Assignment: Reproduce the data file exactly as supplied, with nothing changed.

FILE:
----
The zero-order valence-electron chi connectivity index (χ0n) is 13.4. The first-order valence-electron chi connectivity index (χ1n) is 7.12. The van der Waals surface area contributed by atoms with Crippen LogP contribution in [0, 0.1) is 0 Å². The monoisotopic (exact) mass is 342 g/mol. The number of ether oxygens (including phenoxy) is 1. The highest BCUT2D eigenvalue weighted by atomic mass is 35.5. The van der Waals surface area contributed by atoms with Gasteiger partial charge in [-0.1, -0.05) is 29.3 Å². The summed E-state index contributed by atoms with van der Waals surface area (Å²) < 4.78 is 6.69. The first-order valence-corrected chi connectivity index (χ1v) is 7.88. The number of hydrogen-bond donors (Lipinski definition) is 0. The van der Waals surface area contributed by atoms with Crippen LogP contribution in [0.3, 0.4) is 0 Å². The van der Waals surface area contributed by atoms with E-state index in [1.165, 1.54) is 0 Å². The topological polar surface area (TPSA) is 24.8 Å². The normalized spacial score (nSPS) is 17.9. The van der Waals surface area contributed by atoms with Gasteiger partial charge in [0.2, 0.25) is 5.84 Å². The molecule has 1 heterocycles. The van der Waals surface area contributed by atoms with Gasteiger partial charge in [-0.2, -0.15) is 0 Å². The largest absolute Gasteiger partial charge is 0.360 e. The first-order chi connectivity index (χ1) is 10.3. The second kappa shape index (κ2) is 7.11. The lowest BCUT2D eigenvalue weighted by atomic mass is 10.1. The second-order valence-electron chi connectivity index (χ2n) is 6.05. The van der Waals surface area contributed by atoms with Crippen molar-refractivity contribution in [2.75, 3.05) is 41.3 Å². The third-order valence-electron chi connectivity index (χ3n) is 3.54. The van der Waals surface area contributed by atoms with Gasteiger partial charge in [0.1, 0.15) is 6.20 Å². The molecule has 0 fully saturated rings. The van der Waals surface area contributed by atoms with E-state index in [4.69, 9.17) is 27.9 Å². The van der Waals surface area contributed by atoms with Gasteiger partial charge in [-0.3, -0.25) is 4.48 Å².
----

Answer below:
The zero-order valence-electron chi connectivity index (χ0n) is 13.4. The first-order valence-electron chi connectivity index (χ1n) is 7.12. The van der Waals surface area contributed by atoms with Crippen LogP contribution in [0, 0.1) is 0 Å². The monoisotopic (exact) mass is 342 g/mol. The number of ether oxygens (including phenoxy) is 1. The highest BCUT2D eigenvalue weighted by atomic mass is 35.5. The van der Waals surface area contributed by atoms with Gasteiger partial charge in [-0.1, -0.05) is 29.3 Å². The summed E-state index contributed by atoms with van der Waals surface area (Å²) < 4.78 is 6.69. The first-order valence-corrected chi connectivity index (χ1v) is 7.88. The number of hydrogen-bond donors (Lipinski definition) is 0. The van der Waals surface area contributed by atoms with Crippen LogP contribution in [0.3, 0.4) is 0 Å². The van der Waals surface area contributed by atoms with E-state index in [1.165, 1.54) is 0 Å². The topological polar surface area (TPSA) is 24.8 Å². The normalized spacial score (nSPS) is 17.9. The van der Waals surface area contributed by atoms with Gasteiger partial charge in [0.2, 0.25) is 5.84 Å². The molecule has 1 heterocycles. The van der Waals surface area contributed by atoms with Gasteiger partial charge in [-0.2, -0.15) is 0 Å². The largest absolute Gasteiger partial charge is 0.360 e. The first-order chi connectivity index (χ1) is 10.3. The second kappa shape index (κ2) is 7.11. The lowest BCUT2D eigenvalue weighted by atomic mass is 10.1. The second-order valence-electron chi connectivity index (χ2n) is 6.05. The van der Waals surface area contributed by atoms with Crippen molar-refractivity contribution in [2.75, 3.05) is 41.3 Å². The third-order valence-electron chi connectivity index (χ3n) is 3.54. The van der Waals surface area contributed by atoms with Gasteiger partial charge in [0.1, 0.15) is 6.20 Å². The molecule has 0 fully saturated rings. The van der Waals surface area contributed by atoms with E-state index in [4.69, 9.17) is 27.9 Å². The van der Waals surface area contributed by atoms with Gasteiger partial charge in [-0.3, -0.25) is 4.48 Å².